dents," demanding that "inter-
collegiate sports be both de-
commercialized and de-empha-
sized."
The international importance of
strong active student governments
in the United States was empha-
sized by main speaker, Harold
Stassen, president of the Univer-
sity of Pennsylvania. Stassen
stressed the necessity of being
aware of the problems of students
in other countries to help prevent
major world conflicts in future
years.
Although the University SL has
been a member of the congress for
the past four years, the question
of whether or not membership will
be retained for another year is
voted on each fall.
Wilcox pointed out that the na-
tional positions held by Univer-
sity members on the congress at
this time do not bind the SL to
continue membership.

With a program featuring early
Italian, German, French a n d
Spanish songs, soprano star Vic-'
toria de los Angeles will open the'
Choral Union Concert Series at
8:30 p.m. tomorrow, at Hill Audi--
torium.
In her recital Miss de los Ange-
les will include "Recitative and
Aria of Messagera" from the op-
era "Orpheus" by Monteverdi,
"Der Nussbaum" and "Widmung"
by Schumann, "Nell'" and "En
Priere" by Faure, "Le Roi de
Thule" and "Jewel Song" from
the opera Faust by Gounod, "Jota
Castellana" by Guridi and "Jota"
by de Falla.
* * *
AFTER A successful debut in
Carnegie Hall, Miss.de los Angeles
was brought back to the famous
hall by popular demand for two
more concerts within the follow-
ing six months.
The Spanish-born star is al-
ready recognized as one of the
leading singers of the day. She
has obtained for herself a top-
notch reputation in both the
concert and opera fields.
Miss de los Angeles made her
Metropolitan debut last March,

and has recently returned from
an extensive tour of the festivals
of Britain; Holland, Lyons and
Edinburgh and a series of sold-out
performances at London's Royal
Opera.
i,--- -=- - --- _---

'ENSIAN

t

CAMPUS SALE

it
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4

TODAY

-

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CULTURAL CLUBS WANTED:

TO
STUDENTS'
WIVES
If you are a
formzer
TELEPHOrNE
OPERATOR
and would like to work
while your husband
attends the University,
cone in and see us.
MICHIGAN
BELL
TELEPHONE
CO.
Mrs. Pesek
323 East Washington St.
Ann Arbor

New Members Sought by
International Student Group

8-5

a: 1

v
S

More representatives from for-
eign and American cultural group:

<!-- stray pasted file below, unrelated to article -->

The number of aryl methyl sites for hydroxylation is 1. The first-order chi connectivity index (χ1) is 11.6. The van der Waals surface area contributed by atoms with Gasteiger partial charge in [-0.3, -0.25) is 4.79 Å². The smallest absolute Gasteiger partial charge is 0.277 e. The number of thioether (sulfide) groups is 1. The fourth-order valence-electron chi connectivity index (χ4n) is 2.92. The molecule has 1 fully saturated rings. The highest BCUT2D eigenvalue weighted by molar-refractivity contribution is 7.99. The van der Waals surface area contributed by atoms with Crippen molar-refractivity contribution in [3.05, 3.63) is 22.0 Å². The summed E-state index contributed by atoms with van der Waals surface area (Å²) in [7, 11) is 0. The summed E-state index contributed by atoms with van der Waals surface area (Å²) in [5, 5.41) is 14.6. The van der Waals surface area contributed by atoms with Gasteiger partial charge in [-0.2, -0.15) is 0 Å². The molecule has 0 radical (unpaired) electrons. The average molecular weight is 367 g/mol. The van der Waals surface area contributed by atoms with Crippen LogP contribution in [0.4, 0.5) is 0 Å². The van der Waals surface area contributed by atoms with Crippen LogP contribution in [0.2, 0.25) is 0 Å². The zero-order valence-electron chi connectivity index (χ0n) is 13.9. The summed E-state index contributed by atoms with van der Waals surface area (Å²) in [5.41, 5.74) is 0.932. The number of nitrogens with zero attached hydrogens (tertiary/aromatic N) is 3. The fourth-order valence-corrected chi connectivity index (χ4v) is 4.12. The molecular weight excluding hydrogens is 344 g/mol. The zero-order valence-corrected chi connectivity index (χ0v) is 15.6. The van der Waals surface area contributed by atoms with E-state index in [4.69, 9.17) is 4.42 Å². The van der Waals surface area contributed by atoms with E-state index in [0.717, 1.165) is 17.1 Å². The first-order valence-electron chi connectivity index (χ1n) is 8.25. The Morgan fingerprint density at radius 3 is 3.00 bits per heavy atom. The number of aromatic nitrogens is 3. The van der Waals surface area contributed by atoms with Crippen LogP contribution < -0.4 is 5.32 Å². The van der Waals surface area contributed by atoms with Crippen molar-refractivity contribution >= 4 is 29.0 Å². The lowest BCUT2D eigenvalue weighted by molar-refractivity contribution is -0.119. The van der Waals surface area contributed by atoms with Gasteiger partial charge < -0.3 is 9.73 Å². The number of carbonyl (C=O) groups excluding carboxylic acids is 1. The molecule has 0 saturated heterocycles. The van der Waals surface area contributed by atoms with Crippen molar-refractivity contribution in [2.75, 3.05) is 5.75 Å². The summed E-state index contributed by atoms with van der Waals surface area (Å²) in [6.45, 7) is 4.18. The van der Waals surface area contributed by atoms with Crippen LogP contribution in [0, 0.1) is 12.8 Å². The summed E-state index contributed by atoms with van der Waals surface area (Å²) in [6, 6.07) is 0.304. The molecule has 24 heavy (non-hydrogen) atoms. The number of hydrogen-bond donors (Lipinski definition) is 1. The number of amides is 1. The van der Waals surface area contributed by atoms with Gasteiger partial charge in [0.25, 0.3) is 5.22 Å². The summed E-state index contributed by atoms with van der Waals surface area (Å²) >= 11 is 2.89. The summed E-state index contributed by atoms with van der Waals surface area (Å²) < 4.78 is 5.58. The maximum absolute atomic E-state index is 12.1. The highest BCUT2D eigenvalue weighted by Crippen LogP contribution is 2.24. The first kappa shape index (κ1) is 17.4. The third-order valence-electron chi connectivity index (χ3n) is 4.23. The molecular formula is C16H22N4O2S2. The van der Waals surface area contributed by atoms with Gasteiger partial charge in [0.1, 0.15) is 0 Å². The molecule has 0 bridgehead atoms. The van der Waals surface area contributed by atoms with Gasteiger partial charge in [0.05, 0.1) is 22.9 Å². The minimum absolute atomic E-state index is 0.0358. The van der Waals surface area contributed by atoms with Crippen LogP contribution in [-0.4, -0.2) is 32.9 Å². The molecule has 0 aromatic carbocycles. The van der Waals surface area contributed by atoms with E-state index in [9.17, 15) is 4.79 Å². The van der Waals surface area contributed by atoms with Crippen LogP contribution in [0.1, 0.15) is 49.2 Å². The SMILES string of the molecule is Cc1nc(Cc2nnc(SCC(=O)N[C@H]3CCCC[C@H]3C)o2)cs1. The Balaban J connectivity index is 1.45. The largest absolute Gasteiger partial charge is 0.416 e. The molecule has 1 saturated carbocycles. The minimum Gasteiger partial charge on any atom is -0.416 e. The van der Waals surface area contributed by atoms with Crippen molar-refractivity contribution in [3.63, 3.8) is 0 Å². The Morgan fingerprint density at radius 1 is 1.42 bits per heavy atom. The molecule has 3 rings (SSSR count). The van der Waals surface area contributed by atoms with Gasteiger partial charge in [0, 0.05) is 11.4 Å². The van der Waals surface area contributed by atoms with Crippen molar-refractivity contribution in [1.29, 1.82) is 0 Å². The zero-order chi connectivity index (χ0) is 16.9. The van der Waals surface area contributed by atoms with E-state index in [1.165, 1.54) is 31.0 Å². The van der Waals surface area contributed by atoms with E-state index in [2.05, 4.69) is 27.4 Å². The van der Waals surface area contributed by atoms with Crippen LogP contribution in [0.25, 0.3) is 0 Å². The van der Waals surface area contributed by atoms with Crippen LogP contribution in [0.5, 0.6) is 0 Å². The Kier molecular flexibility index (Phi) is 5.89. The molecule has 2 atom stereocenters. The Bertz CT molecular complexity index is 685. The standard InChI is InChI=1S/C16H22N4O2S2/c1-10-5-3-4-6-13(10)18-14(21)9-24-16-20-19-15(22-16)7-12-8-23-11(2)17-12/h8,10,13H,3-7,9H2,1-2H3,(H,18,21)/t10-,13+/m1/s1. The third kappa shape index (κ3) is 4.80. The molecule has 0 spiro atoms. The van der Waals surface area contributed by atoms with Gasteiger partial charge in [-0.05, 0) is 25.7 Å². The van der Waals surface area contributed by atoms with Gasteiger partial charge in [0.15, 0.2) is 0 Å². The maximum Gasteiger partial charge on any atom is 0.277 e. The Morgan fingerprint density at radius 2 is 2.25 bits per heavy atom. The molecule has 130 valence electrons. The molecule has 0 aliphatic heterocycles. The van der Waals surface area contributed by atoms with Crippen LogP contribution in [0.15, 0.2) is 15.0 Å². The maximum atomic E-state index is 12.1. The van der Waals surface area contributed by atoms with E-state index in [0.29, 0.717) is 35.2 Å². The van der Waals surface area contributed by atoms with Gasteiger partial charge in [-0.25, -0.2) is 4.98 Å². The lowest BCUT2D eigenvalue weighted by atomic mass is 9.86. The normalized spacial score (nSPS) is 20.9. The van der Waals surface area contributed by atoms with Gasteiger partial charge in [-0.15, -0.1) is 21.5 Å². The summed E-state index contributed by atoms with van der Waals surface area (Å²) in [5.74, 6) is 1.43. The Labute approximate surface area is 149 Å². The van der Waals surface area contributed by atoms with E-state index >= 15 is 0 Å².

on cami us are needed if the Inter-
national Students' Association is
to become a, co-ordinating agency
for all such groups, according to
Charles Arnade, grad., president
of the association.
Although over fourteen foreign
student:' clubs and , everal other
c4 n.pu , cganizations sent rere.-
sentatixes to the TSA meeting
Arts Theatre
O ens Doors
Opei:ing night for the Arts The-
atre G ub's fall season isn't unvil
Oct. 19. but three of the club's
new ri.eirbers will give their first
performarces in the a'"ena theatre
'Friday night.
Roain Good, Paula Karell, and
Bob Larir.g are scheduled to en-
tertain guests at the group's open
house, to be held at 8:30 p.m. Fri-
day at 209'/% E. Washington, with
satiric skits presented in a burles-
que style. Dana Elcar, former act-
or, will also paiticipate in ihe
skits.
The oraln house is being held
to introduce the cast, particularly
the new members, to anyone inter-
ested in the Arts Theatre's work.
Refreshments will be provided,
and guests will be invited to par"-
ticipate in folk-singing led by Ade-
le Hager.t

i

Monday, Arnade believes that the
group will not be truly representa-
tive until all groups of interna-
tional interest become associated
with ISA by sending delegates...
The main event of the year will
be the annual International Ball,
an all campus affair, which was
extremely successful last year, Ar-
nade said. Also during Interna-
tional Week, held each year, the
International Pageant, a panor-
ama of world culture will be pre-
sented.
Officers elected by the group
Monday night are: Naeem Gul
Rathore, vice-president; Frank F.
Reed, recording secretary; Erika
Fritzen, corresponding secretary,
and George B. Zotiades, treasurer.
Soph ab Casting
Continues today

on the diagonal

l

AA Orchestra
Seeks Tryouts
Final auditions for the Ann Ar-
bor ivic Symphony Orchestra will
be held tomorrow and Friday
nights at Anhi Arbor High SchooL.
The auditions will be conducted
by Orien Dalley of the School of
Music and Extension Division, who
will conduct the orchestra. Play-
ers of orchestral instruments who
are interested in auditioning may
call 5457 for an appointment, Dal-
ley said.'
The crchestra will give two edu-
catiqnai programs for children,
two evening out-of-toarn concerts,
and teir annual spring concert
here.

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t

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Preliminary tryouts for 'Soph
Cab will continue from 2 to 5 p.m.
today and from 7 to 9 tonight.
The cast will include singing
and dancing choruses as well as
solos and speaking parts, accord-
ing to Sue Nasset, '54, floorshow
chairman. She emphasized that
previous experience was unneces-
sary.
Rooms for tryouts will be post-
ed on the League bulletin board.
Read Daily Classifieds

RECORD HAVEN STORES
(Dept..C)}
520 W. 48th St.,
New York 19, N. Y.
If in N. Y. C. visit our Midtown
stores: 1125 6th Ave.; 1145 6th
Ave.; 1211 6th Ave.